If you are in central London, it is hard to miss the Tower of London, located along the Thames River in central London, right next to the Tower Bridge.
This former royal residence and fortress is a UNESCO World Heritage Site visited by 2.5 million people a year.
Inside the walls, there is a lot more to see than you might imagine looking from the outside and its worth a visit. Make sure to give yourself several hours.
The Tower, which is named for the White Tower which stands at its center, is far more than just a tower, its more like a small walled royal city.
In addition to having castle walls, towers and of course the royal living and sleeping chambers, the Tower of London has served as armory, treasury, mint, home of the Crown Jewels and my favorite, as home of the Royal Menagerie.
It also has a reputation as a prison. Although that was not its primary purpose, it did house some famous individuals including Elizabeth 1 before she became Queen of England. For its reputation, surprisingly few people were actually executed here – only 7 prior to WWII. However, nearby Tower Hill saw 112 executions during the same period, so its not that it wasn’t happening, it just wasn’t exactly here at the Tower of London.
The Crown Jewels are still housed here for visitors to see. Some of these items are still in use, so when there’s a coronation or an open session of parliament, the necessary items are simply borrowed from the collection. There are no photos allowed, which is too bad because it is an amazing collection of jewel-encrusted fine metal-work in the form of swords, scepters, crowns and those funny little orbs. Definitely worth seeing and probably the highlight of our trip to the Tower. (You can see a few photos here.)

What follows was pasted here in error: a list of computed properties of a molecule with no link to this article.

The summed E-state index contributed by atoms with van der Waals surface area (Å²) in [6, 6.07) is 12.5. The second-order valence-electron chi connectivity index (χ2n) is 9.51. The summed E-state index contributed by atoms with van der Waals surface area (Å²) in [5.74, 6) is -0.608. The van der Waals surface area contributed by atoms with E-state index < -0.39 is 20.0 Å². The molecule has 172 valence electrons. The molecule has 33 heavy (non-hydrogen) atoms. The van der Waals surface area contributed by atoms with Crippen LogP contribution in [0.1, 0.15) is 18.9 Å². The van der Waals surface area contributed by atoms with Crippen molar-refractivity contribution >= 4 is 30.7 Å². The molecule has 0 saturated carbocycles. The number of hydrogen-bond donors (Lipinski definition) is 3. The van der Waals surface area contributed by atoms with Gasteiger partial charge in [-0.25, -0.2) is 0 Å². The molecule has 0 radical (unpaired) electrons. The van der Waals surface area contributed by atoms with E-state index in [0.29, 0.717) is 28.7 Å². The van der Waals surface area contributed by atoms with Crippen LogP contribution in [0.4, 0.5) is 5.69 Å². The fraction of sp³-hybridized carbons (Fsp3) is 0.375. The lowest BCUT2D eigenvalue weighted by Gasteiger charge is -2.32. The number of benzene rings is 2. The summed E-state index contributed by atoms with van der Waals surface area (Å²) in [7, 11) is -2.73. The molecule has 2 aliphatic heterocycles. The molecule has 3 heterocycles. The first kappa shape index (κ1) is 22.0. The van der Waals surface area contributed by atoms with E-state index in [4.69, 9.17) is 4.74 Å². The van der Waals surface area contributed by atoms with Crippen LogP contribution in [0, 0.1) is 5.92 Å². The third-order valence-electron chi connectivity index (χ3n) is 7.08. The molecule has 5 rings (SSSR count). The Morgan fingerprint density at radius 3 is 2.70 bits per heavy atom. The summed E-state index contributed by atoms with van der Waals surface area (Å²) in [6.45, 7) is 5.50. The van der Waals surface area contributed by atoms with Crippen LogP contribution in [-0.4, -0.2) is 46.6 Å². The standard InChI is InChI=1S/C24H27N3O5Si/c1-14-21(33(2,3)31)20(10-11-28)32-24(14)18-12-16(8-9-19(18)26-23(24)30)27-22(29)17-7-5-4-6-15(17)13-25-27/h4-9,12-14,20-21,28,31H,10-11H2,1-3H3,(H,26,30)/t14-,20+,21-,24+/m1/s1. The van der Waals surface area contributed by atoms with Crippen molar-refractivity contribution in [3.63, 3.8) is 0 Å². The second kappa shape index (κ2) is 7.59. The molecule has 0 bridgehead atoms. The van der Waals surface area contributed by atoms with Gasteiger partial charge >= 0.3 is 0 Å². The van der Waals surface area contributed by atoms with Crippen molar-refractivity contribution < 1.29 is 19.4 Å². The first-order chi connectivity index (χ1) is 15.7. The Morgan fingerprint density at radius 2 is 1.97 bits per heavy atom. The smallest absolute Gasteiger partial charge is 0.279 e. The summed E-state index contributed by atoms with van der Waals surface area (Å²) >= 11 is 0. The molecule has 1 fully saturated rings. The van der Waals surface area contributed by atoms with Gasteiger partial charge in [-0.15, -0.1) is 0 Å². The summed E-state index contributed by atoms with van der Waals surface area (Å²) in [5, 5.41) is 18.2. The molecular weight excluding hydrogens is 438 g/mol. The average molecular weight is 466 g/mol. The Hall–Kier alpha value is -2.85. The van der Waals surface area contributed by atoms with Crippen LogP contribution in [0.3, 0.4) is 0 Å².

The Royal Armoury houses a collection of arms, armor and artillery dating back to the 1st century BC. Their website and tour claim they are Britain’s oldest museum, one of the oldest museums in the world and the oldest visitor attraction in the world, as they’ve been open to and attracting “tourists” for many hundreds of years.
The menagerie, ie. the Royal Beasts, were housed at the Tower from the 1200’s. The first reference to the menagerie is during the reign of Henry III. All kinds of exotic animals have been kept at the tower – lions, baboons, even an elephant and a polar bear. Apparently it used to cause quite a stir when the King’s polar bear went fishing in the Thames.
In 1828, there were over 280 animals at the Tower. Many of the animals were diplomatic gifts, and of course, there wasn’t a whole lot known in England about how to care for say, a lion, at the time so it seems there were some serious negatives for the health of both the animals and the visitors. In the 1830s, the animals were relocated to Regent Park, the site of the London Zoo, where I’m sure they were better cared for and lived happier lives.
The only animals living at the Tower these days are the ravens. Six ravens (plus one spare) are onsite at all times, owing to the legend that “if the ravens leave the Tower, the kingdom will fall.”